2023-12
Agent

How High are You? An EMA Comparison of Subjective Effects After Edible and Smoked Cannabis

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Description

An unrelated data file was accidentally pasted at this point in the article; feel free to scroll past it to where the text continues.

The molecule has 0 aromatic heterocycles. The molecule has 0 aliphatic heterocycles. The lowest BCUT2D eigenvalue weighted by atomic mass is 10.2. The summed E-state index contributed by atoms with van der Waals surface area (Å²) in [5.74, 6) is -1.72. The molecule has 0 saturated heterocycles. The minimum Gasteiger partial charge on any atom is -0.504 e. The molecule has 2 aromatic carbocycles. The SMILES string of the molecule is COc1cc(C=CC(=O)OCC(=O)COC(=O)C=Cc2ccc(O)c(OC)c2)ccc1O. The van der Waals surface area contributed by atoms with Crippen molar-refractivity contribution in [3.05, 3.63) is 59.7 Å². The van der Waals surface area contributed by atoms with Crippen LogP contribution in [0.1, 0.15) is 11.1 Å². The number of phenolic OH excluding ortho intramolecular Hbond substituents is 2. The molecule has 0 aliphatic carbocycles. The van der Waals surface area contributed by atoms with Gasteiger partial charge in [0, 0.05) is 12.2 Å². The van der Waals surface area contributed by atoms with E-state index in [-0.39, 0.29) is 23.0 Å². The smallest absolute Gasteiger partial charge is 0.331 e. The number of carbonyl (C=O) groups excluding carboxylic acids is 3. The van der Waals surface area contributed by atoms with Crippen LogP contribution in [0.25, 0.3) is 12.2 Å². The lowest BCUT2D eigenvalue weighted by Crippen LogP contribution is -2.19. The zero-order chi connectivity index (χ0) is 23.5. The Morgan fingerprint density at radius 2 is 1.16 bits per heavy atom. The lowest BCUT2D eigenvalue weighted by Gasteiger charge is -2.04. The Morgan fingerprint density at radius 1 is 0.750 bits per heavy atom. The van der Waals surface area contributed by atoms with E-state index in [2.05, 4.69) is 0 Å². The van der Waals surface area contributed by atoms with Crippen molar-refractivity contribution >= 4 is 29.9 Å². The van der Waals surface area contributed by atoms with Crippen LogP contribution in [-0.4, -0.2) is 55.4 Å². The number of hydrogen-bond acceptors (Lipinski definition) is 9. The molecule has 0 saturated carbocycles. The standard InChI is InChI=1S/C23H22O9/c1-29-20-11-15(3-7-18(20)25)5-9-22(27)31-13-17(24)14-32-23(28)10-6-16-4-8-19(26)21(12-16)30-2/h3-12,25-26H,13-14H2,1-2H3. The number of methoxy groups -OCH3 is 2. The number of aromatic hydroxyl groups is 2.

Introduction: Edibles, THC-infused food products, are a popular type of cannabis. However, there is limited research on how acute effects of edibles differ from more traditional cannabis types, such as smoked flower (e.g., dried bud). The current study examined the